Asocial balance—how your friends determine your enemies: understanding the co-evolution of friendship and enmity interactions in a virtual world
Social interactions take place simultaneously through different interaction types, such as communication, friendship, trade, exchange, enmity, revenge, etc. These interactions can be conveniently described with time-dependent multi-layer networks. Little is known about the dynamics of social network formation on single layers. How the dynamics on one layer is coupled to and influences the dynamics on another layer is a completely unexplored territory. This is mainly due to the lack of comprehensive microscopic interaction data on time-dependent multi-layer networks.
In this work, we study a unique dataset of 350,000 odd players in a massive multi-player online game, for which we know practically every social interaction event. We focus on the dynamics of friendship interactions and how they are coupled to the dynamics of enmity interactions. We are able to identify the driving processes behind the joint network formation of friendship and enmity links. The essential mechanisms turn out to be specific triadic closure rules. We propose a simple dynamical model that allows us to predict not only the correct levels of social balance but also the detailed simultaneous structural properties of the friendship and enmity networks, including their degree distributions, clustering coefficients and nearest neighbor degrees.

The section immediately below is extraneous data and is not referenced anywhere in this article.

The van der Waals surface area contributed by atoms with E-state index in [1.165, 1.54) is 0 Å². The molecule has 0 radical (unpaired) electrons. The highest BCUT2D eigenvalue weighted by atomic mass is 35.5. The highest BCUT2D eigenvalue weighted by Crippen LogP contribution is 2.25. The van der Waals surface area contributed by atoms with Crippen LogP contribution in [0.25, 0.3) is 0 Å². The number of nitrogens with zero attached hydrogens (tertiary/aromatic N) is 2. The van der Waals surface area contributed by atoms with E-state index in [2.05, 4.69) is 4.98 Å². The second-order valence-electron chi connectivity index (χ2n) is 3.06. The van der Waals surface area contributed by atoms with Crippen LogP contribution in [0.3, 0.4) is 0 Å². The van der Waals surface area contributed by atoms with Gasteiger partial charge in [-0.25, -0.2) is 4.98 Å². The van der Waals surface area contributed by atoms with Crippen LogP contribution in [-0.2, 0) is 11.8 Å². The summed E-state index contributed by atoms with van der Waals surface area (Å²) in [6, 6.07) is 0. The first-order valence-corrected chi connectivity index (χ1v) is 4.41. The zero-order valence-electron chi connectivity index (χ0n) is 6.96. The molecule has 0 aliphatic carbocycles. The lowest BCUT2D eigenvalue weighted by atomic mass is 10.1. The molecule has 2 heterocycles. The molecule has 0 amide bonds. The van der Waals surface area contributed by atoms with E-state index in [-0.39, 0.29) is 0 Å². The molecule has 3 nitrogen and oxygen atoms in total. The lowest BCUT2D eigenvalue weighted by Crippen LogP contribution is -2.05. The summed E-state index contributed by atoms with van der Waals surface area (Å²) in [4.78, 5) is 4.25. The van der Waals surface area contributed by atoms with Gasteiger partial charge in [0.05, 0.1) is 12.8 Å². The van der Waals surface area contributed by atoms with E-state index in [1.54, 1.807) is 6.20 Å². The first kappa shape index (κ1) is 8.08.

While the formation of new friendship links can be largely understood on the basis of structural features of the friendship network alone, this is not true for enmity networks. The formation of enmity links is driven by the need to socially balance triadic relations that contain negative and positive interactions. Networks of enmity relations can only be understood structurally in the context of the positive social ties they are embedded in.
M. Sadilek, P. Klimek, S. Thurner, Asocial balance—how your friends determine your enemies: understanding the co-evolution of friendship and enmity interactions in a virtual world, Journal of Computational Social Science 1 (2018) 227–239